NEW YORK — Wall Street has caught a case of the jitters.
Employers are hiring at their fastest pace in 2 1/2 years, the economy is expected to expand by a robust 3.5 percent this quarter and corporate earnings have hit a record. But you wouldn’t know it from the way many investors are acting.
They’re pouring money into U.S. Treasury bonds, considered the world’s safest asset. They’re loading up on dull, but reliable utility stocks. They’re dumping holdings that would get hurt most from a stalled recovery, like stocks of retailers and risky small companies.
Just a few months ago, investors thought the economy would grow rapidly this year. Now they’re not so sure and shifting money around in surprising ways, a sign that confidence remains fragile five years into a recovery.
“It doesn’t take much — an itsy-bitsy sell-off — and suddenly everyone is conservative,” says Jim Paulsen, chief investment strategist at Wells Capital Management. “We’ve climbed a wall of worry throughout this recovery and we’re still doing that.”
Many experts had expected a recovery that finally felt like one this year.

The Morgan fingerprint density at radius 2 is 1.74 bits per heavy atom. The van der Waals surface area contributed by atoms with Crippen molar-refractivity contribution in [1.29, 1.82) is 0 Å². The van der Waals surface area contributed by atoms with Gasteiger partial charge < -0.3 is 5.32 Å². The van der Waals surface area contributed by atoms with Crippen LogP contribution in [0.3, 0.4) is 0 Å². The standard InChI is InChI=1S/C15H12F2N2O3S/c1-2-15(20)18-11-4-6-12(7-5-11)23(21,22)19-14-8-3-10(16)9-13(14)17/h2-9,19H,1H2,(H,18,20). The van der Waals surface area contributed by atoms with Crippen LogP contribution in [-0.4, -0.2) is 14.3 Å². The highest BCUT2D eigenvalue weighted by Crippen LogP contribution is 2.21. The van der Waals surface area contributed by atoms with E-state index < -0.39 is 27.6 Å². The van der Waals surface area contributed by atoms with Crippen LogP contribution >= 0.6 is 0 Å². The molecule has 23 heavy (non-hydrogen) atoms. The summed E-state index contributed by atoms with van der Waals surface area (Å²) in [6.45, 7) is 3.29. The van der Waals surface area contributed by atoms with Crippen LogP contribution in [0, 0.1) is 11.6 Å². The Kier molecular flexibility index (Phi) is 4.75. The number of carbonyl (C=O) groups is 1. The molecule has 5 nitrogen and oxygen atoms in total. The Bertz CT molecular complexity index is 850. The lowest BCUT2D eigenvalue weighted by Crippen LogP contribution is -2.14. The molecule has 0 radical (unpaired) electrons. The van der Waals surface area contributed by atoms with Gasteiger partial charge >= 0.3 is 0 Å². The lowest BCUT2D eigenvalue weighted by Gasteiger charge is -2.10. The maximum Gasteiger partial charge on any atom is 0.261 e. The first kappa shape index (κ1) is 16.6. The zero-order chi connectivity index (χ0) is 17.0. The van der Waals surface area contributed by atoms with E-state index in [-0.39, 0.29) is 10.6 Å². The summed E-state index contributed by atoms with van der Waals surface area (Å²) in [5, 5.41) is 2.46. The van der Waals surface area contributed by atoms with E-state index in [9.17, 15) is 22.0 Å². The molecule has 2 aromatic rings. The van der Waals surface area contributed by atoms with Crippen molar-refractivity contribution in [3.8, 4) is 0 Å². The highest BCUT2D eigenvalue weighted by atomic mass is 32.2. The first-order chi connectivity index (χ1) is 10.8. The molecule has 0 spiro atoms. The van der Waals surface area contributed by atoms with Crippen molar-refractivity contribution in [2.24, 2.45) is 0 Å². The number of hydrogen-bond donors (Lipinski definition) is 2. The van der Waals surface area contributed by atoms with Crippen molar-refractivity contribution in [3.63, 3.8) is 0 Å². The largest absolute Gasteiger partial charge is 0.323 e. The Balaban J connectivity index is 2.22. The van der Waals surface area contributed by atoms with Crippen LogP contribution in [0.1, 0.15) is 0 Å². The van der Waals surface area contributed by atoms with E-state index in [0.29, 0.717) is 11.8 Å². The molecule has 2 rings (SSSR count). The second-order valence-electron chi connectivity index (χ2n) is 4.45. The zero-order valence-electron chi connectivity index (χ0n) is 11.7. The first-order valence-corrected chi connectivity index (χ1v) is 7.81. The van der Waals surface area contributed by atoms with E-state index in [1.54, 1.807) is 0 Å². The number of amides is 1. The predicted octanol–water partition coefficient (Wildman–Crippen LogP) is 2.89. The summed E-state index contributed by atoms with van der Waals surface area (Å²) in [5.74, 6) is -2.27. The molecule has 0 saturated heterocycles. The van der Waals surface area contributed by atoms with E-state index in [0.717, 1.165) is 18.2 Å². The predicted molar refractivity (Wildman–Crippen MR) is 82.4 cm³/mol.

But the year is unfolding somewhat off script.
Small-company stocks that are often good bets in an accelerating economy are teetering on a “correction,” Wall Street parlance for a drop of 10 percent from a high. Many Internet stocks, the ultimate optimistic bet, passed that low weeks ago. Meanwhile, utilities — unsexy, but stable — have soared 10 percent so far this year, more than double the gain of any of the other nine sectors in the Standard & Poor’s 500 index.
Most surprising is the new ardor for U.S. government bonds. Instead of fleeing them as they had late last year, investors can’t seem to buy enough. On Friday, the yield on U.S. Treasury notes maturing in 10 years stood at 2.52 percent, half a percentage point lower that it was just five months ago.
The flood of money into U.S. government bonds may reflect frustration as much as fear. Investors seeking income may be turning to the U.S. because they’re unhappy with the paltry payouts on bonds of other rich countries, such as those of Japan and Germany, where yields are even lower.
But something not as easy to pinpoint may also be prompting investors to play it safer.
“They’re not willing to take risks,” says Matt Lloyd, chief investment strategist of Advisors Asset Management.
Many economists suspect the U.S. economy shrank in the first three months of the year, but attribute that to harsh winter weather. They are confident of a big expansion soon. Americans have stepped up their spending. And on Thursday, the Labor Department reported that the consumer price index rose a healthy 2 percent in April compared with a year earlier.
“We don’t sense any excitement,” says Jim Russell, a regional investment director at US Bank. Instead, he says investors are filled with worry “waiting for the next shoe to drop.”